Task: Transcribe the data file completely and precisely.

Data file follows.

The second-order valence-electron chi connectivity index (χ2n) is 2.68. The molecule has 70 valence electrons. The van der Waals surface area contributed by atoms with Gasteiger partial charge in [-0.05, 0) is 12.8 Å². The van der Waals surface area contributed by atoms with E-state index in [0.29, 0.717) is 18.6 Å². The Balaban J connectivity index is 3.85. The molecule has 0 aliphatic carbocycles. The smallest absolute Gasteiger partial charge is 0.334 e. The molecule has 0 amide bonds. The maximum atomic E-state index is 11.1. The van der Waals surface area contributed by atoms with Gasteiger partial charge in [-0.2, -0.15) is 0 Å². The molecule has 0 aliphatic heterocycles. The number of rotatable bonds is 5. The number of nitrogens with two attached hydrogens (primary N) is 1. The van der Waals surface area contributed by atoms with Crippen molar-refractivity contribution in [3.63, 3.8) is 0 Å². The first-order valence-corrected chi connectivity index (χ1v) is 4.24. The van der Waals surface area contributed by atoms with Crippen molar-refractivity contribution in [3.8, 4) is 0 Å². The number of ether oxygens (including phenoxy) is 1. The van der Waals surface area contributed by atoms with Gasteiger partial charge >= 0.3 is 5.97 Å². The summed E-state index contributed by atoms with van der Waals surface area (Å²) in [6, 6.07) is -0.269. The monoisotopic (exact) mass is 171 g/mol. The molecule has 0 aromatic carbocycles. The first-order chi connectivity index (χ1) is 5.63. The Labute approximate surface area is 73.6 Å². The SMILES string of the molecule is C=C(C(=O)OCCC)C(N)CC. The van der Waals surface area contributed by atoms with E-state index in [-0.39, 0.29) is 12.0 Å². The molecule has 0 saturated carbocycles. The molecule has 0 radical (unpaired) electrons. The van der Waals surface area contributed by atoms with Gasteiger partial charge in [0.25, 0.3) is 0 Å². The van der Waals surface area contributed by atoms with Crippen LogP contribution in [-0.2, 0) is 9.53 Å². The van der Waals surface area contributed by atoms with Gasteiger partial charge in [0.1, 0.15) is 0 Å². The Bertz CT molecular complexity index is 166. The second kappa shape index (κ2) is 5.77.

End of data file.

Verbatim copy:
The second-order valence-electron chi connectivity index (χ2n) is 2.68. The molecule has 70 valence electrons. The van der Waals surface area contributed by atoms with Gasteiger partial charge in [-0.05, 0) is 12.8 Å². The van der Waals surface area contributed by atoms with E-state index in [0.29, 0.717) is 18.6 Å². The Balaban J connectivity index is 3.85. The molecule has 0 aliphatic carbocycles. The smallest absolute Gasteiger partial charge is 0.334 e. The molecule has 0 amide bonds. The maximum atomic E-state index is 11.1. The van der Waals surface area contributed by atoms with Gasteiger partial charge in [-0.2, -0.15) is 0 Å². The molecule has 0 aliphatic heterocycles. The number of rotatable bonds is 5. The number of nitrogens with two attached hydrogens (primary N) is 1. The van der Waals surface area contributed by atoms with Crippen molar-refractivity contribution in [3.63, 3.8) is 0 Å². The first-order valence-corrected chi connectivity index (χ1v) is 4.24. The van der Waals surface area contributed by atoms with Crippen molar-refractivity contribution in [3.8, 4) is 0 Å². The number of ether oxygens (including phenoxy) is 1. The van der Waals surface area contributed by atoms with Gasteiger partial charge >= 0.3 is 5.97 Å². The summed E-state index contributed by atoms with van der Waals surface area (Å²) in [6, 6.07) is -0.269. The monoisotopic (exact) mass is 171 g/mol. The molecule has 0 aromatic carbocycles. The first-order chi connectivity index (χ1) is 5.63. The Labute approximate surface area is 73.6 Å². The SMILES string of the molecule is C=C(C(=O)OCCC)C(N)CC. The van der Waals surface area contributed by atoms with E-state index in [-0.39, 0.29) is 12.0 Å². The molecule has 0 saturated carbocycles. The molecule has 0 radical (unpaired) electrons. The van der Waals surface area contributed by atoms with Gasteiger partial charge in [0.25, 0.3) is 0 Å². The van der Waals surface area contributed by atoms with Crippen LogP contribution in [-0.2, 0) is 9.53 Å². The van der Waals surface area contributed by atoms with Gasteiger partial charge in [0.1, 0.15) is 0 Å². The Bertz CT molecular complexity index is 166. The second kappa shape index (κ2) is 5.77.